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FORECASTING the weather can still be a challenge, even with today's supercomputers. That the technology has advanced cannot be denied. During World War 2, the discovery that weather features were causing echoes on radar screens, masking potential enemy targets, triggered interest to study the phenomenon after the war.
Weather radars evolved, allowing the structure of storms and the potential to cause severe weather to be determined. Satellites not only monitor weather and climate, but can also track other changes including sand storms, smoke from fires as well as pinpointing pollution, man-made or otherwise.
Depending on the equipment, satellites provide more than just observations on atmospheric parameters from remote areas.
The use of numerical weather prediction (NWP) models depends on the observations received that must be processed. Programme equations will then run to provide a more accurate forecast.
Accuracy will be possible with advances in technology and computational procedures. In addition, as weather and climate recognise no national boundaries, international cooperation is crucial and made possible with the emergence of regional and global meteorological observation networks.
What are the benefits of accurate weather forecasting? History has indicated how an intense June storm bringing high seas and gales to the French coast had affected the Allied invasion of Normandy. But a break in weather provided by Colonel James Stagg (in consultation with forecasters), gave General Eisenhower the decision to land on June 6, 1944.
The economic benefits of accurate forecasts are immense. For example, accurate weather forecasts facilitate efficient planning of flight operations.
For the agriculture sector, production practices can be affected by climate conditions and hence, availability of agro-meteorological information is essential to optimise production and estimate related risks. In the field of health, ongoing research is trying to evaluate climate-based disease early warning as a means of improving preparedness for, and response to, epidemics.
Malaysia, influenced by two monsoon regimes (Northeast Monsoon, November-March and Southwest Monsoon, May-September) is also subjected to climate variations largely due to El Nino Southern Oscillation events.
To be relatively more prepared for monsoonal floods, intensive monitoring is carried out especially during the Northeast Monsoon, with issuance of special forecasts to relevant agencies.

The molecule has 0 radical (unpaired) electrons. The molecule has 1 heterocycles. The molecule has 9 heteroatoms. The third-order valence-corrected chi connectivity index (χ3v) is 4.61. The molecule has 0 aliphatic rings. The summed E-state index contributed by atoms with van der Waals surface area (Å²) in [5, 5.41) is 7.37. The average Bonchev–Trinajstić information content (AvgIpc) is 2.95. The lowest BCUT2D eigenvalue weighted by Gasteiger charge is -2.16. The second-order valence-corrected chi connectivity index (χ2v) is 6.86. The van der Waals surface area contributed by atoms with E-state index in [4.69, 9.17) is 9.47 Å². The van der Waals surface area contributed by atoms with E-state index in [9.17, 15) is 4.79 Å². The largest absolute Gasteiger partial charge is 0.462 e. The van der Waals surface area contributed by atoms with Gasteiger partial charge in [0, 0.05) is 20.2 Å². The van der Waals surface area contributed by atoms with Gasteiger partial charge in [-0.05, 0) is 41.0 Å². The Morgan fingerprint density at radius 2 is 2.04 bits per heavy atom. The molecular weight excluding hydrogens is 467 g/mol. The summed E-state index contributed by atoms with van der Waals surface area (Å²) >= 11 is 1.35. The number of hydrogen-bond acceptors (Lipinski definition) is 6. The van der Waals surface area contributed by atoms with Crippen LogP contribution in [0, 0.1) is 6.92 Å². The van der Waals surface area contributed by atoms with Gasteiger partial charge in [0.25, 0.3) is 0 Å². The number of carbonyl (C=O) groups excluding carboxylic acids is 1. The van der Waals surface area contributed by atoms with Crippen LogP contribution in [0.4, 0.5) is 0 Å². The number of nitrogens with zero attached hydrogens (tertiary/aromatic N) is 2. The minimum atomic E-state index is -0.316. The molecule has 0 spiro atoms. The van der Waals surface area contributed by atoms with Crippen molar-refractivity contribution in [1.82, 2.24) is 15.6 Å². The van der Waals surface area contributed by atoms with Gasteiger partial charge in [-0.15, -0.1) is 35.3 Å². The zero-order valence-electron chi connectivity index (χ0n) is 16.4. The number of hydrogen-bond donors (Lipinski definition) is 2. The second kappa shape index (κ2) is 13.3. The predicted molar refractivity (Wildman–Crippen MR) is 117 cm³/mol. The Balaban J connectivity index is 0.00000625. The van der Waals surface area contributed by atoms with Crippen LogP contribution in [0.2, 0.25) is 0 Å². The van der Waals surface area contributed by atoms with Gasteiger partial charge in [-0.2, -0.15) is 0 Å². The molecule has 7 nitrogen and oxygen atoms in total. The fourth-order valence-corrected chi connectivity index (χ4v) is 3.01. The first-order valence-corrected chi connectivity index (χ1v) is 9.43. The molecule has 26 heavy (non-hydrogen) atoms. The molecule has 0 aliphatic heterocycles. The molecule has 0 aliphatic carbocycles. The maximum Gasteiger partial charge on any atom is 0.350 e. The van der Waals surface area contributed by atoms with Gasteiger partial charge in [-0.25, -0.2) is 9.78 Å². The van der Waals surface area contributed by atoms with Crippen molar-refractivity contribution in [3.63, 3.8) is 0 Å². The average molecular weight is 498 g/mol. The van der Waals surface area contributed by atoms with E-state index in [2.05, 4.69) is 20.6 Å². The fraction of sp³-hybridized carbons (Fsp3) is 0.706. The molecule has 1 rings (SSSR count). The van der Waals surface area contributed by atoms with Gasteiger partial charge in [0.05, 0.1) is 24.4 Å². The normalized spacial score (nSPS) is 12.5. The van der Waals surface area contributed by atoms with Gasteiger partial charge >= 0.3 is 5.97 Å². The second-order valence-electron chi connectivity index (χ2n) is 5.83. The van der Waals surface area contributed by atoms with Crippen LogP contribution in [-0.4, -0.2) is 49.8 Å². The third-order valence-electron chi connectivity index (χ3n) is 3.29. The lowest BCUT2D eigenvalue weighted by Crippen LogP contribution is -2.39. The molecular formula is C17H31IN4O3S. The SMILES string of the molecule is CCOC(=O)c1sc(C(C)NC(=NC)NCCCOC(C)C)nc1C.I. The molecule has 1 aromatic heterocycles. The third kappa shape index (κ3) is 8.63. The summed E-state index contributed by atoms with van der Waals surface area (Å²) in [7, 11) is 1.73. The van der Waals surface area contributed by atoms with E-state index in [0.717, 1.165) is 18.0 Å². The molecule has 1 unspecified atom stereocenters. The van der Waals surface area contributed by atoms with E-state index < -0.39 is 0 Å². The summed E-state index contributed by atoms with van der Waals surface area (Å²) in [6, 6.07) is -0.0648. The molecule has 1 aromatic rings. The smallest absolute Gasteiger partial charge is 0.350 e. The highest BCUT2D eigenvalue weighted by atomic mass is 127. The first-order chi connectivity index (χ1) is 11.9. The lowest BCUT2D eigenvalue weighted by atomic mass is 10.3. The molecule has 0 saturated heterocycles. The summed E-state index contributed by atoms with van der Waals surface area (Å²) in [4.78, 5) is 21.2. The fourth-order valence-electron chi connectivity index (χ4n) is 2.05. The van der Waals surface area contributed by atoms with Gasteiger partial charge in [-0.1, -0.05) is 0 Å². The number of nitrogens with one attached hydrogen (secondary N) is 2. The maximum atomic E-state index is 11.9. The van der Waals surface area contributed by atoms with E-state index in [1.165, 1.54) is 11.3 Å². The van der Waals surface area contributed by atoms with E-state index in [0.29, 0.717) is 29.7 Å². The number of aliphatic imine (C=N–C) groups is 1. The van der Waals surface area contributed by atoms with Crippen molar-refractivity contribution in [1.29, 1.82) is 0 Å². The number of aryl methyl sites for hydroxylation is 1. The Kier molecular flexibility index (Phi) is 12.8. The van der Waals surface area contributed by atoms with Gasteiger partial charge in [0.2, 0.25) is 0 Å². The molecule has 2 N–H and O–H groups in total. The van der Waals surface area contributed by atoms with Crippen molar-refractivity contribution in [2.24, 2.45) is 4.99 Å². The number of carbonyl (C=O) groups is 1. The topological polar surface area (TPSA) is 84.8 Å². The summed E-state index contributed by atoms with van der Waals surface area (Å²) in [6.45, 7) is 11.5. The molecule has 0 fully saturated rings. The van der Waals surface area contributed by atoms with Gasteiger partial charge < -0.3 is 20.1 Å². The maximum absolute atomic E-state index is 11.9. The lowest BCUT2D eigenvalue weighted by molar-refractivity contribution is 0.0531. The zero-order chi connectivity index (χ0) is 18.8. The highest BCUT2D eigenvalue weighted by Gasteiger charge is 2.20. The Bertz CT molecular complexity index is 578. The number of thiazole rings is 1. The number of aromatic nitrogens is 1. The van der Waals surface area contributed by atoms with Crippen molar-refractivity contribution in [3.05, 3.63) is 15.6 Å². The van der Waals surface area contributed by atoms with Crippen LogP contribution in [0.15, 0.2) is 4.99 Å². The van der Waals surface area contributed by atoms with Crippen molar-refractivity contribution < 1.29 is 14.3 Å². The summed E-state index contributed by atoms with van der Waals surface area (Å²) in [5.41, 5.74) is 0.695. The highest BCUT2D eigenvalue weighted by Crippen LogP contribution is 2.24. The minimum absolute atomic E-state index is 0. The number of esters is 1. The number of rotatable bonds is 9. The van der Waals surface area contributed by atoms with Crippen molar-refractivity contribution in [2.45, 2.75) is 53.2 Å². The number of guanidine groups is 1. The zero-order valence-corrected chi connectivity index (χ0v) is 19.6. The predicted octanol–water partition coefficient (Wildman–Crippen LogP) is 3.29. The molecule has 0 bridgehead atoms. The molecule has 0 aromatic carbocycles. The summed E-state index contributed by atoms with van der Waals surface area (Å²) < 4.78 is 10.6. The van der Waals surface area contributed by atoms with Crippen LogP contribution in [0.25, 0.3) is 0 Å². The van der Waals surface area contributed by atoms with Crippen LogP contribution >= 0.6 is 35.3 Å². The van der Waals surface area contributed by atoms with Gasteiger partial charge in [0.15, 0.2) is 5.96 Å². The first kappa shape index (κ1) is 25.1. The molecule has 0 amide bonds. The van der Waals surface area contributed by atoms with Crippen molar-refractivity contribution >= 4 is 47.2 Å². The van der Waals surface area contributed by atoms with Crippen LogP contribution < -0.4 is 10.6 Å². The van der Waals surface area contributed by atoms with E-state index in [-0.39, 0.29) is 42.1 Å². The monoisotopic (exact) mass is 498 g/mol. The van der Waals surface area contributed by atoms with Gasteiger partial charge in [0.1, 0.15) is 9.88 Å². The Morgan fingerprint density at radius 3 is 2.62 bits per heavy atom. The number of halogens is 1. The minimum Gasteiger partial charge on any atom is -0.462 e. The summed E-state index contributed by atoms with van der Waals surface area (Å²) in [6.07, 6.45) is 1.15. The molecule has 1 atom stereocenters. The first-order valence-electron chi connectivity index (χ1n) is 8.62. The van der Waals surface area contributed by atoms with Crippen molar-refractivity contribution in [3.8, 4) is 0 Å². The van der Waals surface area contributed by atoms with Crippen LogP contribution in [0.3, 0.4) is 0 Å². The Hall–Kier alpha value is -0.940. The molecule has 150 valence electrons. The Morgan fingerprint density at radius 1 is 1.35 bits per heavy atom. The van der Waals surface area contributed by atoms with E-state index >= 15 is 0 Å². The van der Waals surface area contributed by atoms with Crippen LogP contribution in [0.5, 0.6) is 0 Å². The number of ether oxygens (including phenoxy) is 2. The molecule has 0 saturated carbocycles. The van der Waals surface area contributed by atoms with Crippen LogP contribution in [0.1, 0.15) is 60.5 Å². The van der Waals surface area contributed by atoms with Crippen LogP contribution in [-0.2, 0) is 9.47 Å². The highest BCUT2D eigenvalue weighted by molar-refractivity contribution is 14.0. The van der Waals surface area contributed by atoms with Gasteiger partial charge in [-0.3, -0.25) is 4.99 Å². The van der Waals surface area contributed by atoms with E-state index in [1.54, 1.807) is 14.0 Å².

Warnings of heavy rainfall, strong wind and rough sea are normally issued within 24-48 hours before the impact of these severe events.
However, issuance of warnings for flash floods is a challenge. Flash floods, leading to massive disruptions, are caused by thunderstorms which occur throughout the year but are more marked in the inter-monsoon periods -- April to May and October to November. The recent floods in Klang, due to multiple factors, raised questions of enforcement, non-compliance and inconsistencies.
Weather warning systems have evolved over the years to meet the public's changing demand.
Malaysia recognises that for disaster prevention and mitigation, capability in nowcasting systems must be further developed. (Nowcasting is a detailed description of current weather along with forecasts obtained by extrapolation for a period of zero to three or six hours depending on the technique.)
Nowcasting, for example, is able to extrapolate likely location of a moving storm, estimate rain intensity as well as indicate possible flooding. Merging of nowcasting with NWP model forecasts will further support weather-warning operations.
The frequency and cost of weather-related hazards/disasters has been increasing. Secondly, climate change is reported to trigger additional challenges. Moving forward includes:
BUILDING on weather/climate services. An appropriate budget to improve and maintain the infrastructure as well as develop capacity building is essential. Reports of budget cuts in 2011 have threatened the American National Oceanic and Atmospheric Administration's (NOAA's) weather forecasts. Although NOAA recognised the need for budgetary cuts, they have called for cuts to be made carefully as some programmes are worth more than others.
BUILDING trust and partnerships between climate-information users and providers. Climate information must be readily available and understandable to those who need it. This may require translating uncertain information into potential impacts and actions.
BUILDING on new dimensions in dissemination technology. Web-based information on forecasts or warnings is relatively well in place. However, mobile-based communication systems must be further enhanced for targeted groups.
BUILDING on conventional methods via radio or television but the timely broadcast is critical because of the nature of tropical storm build-up. Any information is useless until it is promptly delivered to the users.